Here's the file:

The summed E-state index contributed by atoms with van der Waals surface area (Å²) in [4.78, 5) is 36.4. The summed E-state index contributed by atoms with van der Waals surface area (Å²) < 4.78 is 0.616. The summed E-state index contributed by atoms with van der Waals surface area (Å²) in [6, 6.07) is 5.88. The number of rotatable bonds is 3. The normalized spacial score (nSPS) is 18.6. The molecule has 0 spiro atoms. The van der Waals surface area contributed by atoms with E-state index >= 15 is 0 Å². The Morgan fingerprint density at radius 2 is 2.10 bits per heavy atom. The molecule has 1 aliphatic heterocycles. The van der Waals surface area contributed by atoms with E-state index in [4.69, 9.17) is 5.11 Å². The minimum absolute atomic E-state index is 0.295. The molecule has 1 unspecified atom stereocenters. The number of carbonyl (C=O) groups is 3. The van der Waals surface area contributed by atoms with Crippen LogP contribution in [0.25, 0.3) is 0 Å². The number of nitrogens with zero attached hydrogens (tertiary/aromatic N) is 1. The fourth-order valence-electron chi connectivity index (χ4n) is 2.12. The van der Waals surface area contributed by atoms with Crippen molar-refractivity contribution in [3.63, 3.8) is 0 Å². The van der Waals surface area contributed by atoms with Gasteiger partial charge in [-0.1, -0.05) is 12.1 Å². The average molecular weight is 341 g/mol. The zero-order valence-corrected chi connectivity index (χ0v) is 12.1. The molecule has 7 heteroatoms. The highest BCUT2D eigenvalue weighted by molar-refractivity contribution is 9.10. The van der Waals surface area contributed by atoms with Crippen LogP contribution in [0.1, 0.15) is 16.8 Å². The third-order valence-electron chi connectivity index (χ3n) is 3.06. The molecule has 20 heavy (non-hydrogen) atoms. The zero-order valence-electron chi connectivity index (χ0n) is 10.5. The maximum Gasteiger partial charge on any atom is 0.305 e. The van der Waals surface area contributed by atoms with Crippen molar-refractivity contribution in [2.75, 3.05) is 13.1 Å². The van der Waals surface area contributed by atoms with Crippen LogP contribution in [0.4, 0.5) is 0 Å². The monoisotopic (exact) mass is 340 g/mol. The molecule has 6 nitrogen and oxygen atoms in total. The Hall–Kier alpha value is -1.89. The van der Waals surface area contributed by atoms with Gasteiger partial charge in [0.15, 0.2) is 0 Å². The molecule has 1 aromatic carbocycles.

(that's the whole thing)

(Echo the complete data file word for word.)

The summed E-state index contributed by atoms with van der Waals surface area (Å²) in [4.78, 5) is 36.4. The summed E-state index contributed by atoms with van der Waals surface area (Å²) < 4.78 is 0.616. The summed E-state index contributed by atoms with van der Waals surface area (Å²) in [6, 6.07) is 5.88. The number of rotatable bonds is 3. The normalized spacial score (nSPS) is 18.6. The molecule has 0 spiro atoms. The van der Waals surface area contributed by atoms with E-state index >= 15 is 0 Å². The Morgan fingerprint density at radius 2 is 2.10 bits per heavy atom. The molecule has 1 aliphatic heterocycles. The van der Waals surface area contributed by atoms with E-state index in [4.69, 9.17) is 5.11 Å². The minimum absolute atomic E-state index is 0.295. The molecule has 1 unspecified atom stereocenters. The number of carbonyl (C=O) groups is 3. The van der Waals surface area contributed by atoms with Crippen LogP contribution in [0.25, 0.3) is 0 Å². The number of nitrogens with zero attached hydrogens (tertiary/aromatic N) is 1. The fourth-order valence-electron chi connectivity index (χ4n) is 2.12. The van der Waals surface area contributed by atoms with Crippen molar-refractivity contribution in [3.63, 3.8) is 0 Å². The van der Waals surface area contributed by atoms with Gasteiger partial charge in [-0.1, -0.05) is 12.1 Å². The average molecular weight is 341 g/mol. The zero-order valence-corrected chi connectivity index (χ0v) is 12.1. The molecule has 7 heteroatoms. The highest BCUT2D eigenvalue weighted by molar-refractivity contribution is 9.10. The van der Waals surface area contributed by atoms with Crippen LogP contribution in [0.1, 0.15) is 16.8 Å². The third-order valence-electron chi connectivity index (χ3n) is 3.06. The molecule has 20 heavy (non-hydrogen) atoms. The zero-order valence-electron chi connectivity index (χ0n) is 10.5. The maximum Gasteiger partial charge on any atom is 0.305 e. The van der Waals surface area contributed by atoms with Crippen molar-refractivity contribution in [2.75, 3.05) is 13.1 Å². The van der Waals surface area contributed by atoms with Crippen LogP contribution in [0.4, 0.5) is 0 Å². The monoisotopic (exact) mass is 340 g/mol. The molecule has 6 nitrogen and oxygen atoms in total. The Hall–Kier alpha value is -1.89. The van der Waals surface area contributed by atoms with Gasteiger partial charge in [0.15, 0.2) is 0 Å². The molecule has 1 aromatic carbocycles.